Humanitarian and Disaster Response to Climate Change: On June 17, 2011, Oxfam American and CNA Analysis and Solutions released a joint report, “An Ounce of Prevention: Preparing For The Impact Of A Changing Climate on US Humanitarian and Disaster Response.” The report analyzes both domestic and foreign civilian and military humanitarian responses systems to climate change emergencies, such as disease outbreaks, population displacement, and periodic droughts and floods.  Thus far, the international community has allocated little aid to people who suffered from climate related disasters.  “Between 2005 and 2009 the international community provided only 69 percent of the amounts requested in UN humanitarian appeals. In 2010, the figure fell to 63 percent.”  The report recommends two policy shifts that can improve effectiveness and reduce costs: organizing a coherent, whole-of-government approach to humanitarian assistance and emphasizing strategies with a long-term perspective.

Deforestation: On June 2011, the Center for Clean Air Policy released a report, “REDD+ Design In Cambodia, Indonesia and Mexico: Lessons to Inform International REDD+ Policy Development.”  According to the study, deforestation contributes approximately 17 percent of total global emissions of greenhouse gases every year.  To prevent climate change disasters, deforestation must be reduced by at least 50 percent by 2020 and global forest loss by 30 percent by 2030.  Thus, the Center for Clean Air Policy has joined forces with the United Nations Framework Convention on Climate Change with the hope of helping key developing countries – Cambodia, Indonesia, and Mexico- participate in a post 2012 international REDD+ regime where they will be committed to reducing emissions from deforestation and forest degradation.  The initiatives range from government legislation to local projects, with a focus on environmental, social and economic objectives.  In-country experiences ought to provide insight to international policymakers to guide their decisions on REDD+.

Environmental Conservation and Development Integration: InterAction released a report in June 2011 called: “The Nature of Development: Integrating Conservation & Development to Support Sustainable, Resilient Societies.”  The report focuses on the negative impact that rising food prices and lack of natural resources has on society.  Today, nearly half the world’s people live in poverty, and the world’s poorest countries must provide for billions more as human numbers grow from 7 to 9.3 billion by the middle of this century.  These two challenges—environmental protection and development—are profoundly interconnected.  An integrated approach to conservation and development accomplishes a variety of critical goals, such as: saving money, protecting investments in development, creating jobs, building resilience, and enhancing security.  The report mentions barriers that may potentially detain integration.  Overall, the integrated approach calls for greater flexibility in our existing approach to development and how we account for its benefits.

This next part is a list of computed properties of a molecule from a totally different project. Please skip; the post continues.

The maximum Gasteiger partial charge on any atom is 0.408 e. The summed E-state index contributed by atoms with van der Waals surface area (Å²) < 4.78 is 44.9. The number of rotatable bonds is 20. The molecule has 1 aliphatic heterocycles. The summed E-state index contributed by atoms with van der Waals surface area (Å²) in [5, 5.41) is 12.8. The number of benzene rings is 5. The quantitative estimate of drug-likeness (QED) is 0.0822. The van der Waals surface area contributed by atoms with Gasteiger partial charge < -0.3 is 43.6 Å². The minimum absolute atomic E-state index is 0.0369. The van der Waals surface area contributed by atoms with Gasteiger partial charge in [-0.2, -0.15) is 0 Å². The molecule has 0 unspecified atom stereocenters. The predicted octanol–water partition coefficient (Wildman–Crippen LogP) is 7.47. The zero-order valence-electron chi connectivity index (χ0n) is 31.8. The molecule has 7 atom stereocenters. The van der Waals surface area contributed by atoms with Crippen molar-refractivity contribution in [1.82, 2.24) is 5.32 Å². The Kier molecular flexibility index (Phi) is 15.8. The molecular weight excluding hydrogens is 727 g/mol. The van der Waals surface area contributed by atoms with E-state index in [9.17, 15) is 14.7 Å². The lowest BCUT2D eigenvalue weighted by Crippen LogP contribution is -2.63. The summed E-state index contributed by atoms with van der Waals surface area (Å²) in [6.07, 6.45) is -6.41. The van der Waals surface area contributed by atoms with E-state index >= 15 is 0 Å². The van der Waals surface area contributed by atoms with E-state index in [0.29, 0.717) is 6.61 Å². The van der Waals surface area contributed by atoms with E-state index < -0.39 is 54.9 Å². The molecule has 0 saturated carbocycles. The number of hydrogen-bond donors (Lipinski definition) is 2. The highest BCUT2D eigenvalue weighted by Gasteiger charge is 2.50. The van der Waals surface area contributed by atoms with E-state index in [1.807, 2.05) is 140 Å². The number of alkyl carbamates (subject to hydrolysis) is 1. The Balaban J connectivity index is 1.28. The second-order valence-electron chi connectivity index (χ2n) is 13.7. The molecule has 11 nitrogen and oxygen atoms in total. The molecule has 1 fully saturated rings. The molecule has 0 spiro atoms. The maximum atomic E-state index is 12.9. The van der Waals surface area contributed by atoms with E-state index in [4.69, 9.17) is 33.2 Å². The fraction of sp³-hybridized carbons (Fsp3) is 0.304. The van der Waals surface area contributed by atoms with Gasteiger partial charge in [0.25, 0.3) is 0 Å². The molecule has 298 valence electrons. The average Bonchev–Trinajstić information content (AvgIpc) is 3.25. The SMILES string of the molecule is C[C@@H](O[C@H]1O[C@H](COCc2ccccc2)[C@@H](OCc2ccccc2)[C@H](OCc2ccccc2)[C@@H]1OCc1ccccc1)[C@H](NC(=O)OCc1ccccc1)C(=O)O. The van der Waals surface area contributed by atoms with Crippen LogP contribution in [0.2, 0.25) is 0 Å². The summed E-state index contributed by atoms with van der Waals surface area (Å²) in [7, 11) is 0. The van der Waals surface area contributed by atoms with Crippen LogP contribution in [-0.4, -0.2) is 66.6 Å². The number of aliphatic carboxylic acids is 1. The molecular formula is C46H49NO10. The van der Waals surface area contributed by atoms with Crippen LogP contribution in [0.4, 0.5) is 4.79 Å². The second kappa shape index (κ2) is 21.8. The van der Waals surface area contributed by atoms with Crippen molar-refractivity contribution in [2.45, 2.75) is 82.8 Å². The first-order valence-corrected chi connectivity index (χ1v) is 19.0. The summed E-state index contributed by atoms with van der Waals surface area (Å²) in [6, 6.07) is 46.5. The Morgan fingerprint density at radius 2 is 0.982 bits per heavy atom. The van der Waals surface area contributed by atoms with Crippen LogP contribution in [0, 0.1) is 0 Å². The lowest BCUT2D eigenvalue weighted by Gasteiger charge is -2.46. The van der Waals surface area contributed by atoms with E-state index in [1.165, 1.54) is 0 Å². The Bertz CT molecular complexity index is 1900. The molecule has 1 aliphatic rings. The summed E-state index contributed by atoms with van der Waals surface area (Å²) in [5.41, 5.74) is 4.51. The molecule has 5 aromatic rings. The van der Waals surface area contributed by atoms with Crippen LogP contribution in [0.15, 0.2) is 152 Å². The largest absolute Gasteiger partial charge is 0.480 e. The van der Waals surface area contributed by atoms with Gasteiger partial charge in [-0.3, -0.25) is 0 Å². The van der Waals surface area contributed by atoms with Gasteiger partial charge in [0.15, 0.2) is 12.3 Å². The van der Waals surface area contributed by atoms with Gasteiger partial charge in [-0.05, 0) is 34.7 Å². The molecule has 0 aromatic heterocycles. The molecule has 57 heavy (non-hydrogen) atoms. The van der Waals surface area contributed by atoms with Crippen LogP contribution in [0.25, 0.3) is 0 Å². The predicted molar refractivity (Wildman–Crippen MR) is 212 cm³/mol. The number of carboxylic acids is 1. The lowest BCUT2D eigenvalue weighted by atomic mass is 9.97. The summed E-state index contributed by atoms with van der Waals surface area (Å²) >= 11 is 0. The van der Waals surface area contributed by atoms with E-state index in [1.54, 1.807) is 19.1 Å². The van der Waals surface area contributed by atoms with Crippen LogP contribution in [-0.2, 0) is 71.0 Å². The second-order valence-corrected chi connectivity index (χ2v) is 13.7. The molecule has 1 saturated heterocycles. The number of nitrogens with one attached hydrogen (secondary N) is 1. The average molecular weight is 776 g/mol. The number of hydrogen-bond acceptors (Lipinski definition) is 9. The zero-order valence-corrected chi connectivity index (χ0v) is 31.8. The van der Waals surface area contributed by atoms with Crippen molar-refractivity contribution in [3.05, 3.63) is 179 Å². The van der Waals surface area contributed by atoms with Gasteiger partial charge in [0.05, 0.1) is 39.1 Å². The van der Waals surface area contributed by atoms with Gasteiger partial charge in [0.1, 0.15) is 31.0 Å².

Non Member Reports

Enhance Nuclear Power Safety: On July 12, 2011 the U.S. Nuclear Regulatory Commission (NRC) released a report, “Recommendations For Enhancing Reactor Safety In The 21st Century.”  The Near Term Task Force was established in light of the recent accident at the Fukushima Dai-ichi Nuclear Power Plant to conduct methodical reviews and determine whether the NRC needs to make additional improvements to their regulatory system.   Upon further examination of the Fukushima Dai-ichi disaster, the Task Force referred to protecting against accidents resulting from natural phenomena, mitigating the consequences of such accidents, and ensuring emergency preparedness.

Black Carbon and Tropospheric Ozone: On June 14, 2011, the United Nations Environment Programme released a report, “Integrated Assessment of Black Carbon and Tropospheric Ozone.”  This study states scientific evidence and new analyses demonstrate that control of black carbon particles and tropospheric ozone through rapid implementation of proven emission reduction measures would have immediate and multiple benefits for human well-being.   It reflects, in particular, a number of findings on the state of scientific knowledge as well as policy proposals to cut emissions provided by over fifty authors.  The report provides a comprehensive assessment of the collateral benefits which can be derived from practical measures to reduce black carbon – a principal soot component – as well as the gases which contribute to the formation of tropospheric ozone, especially methane.  Although the report mentions some discouraging facts, such as the number of people who fall ill from breathing in black carbon polluted air, there is substantial evidence that existing technologies, policies and measures – some of them linked to actions launched to improve energy access, sustainable transport and health – could immediately begin to provide significant benefits in terms of human well-being, the climate system and the wider environment, if they were rapidly and widely implemented.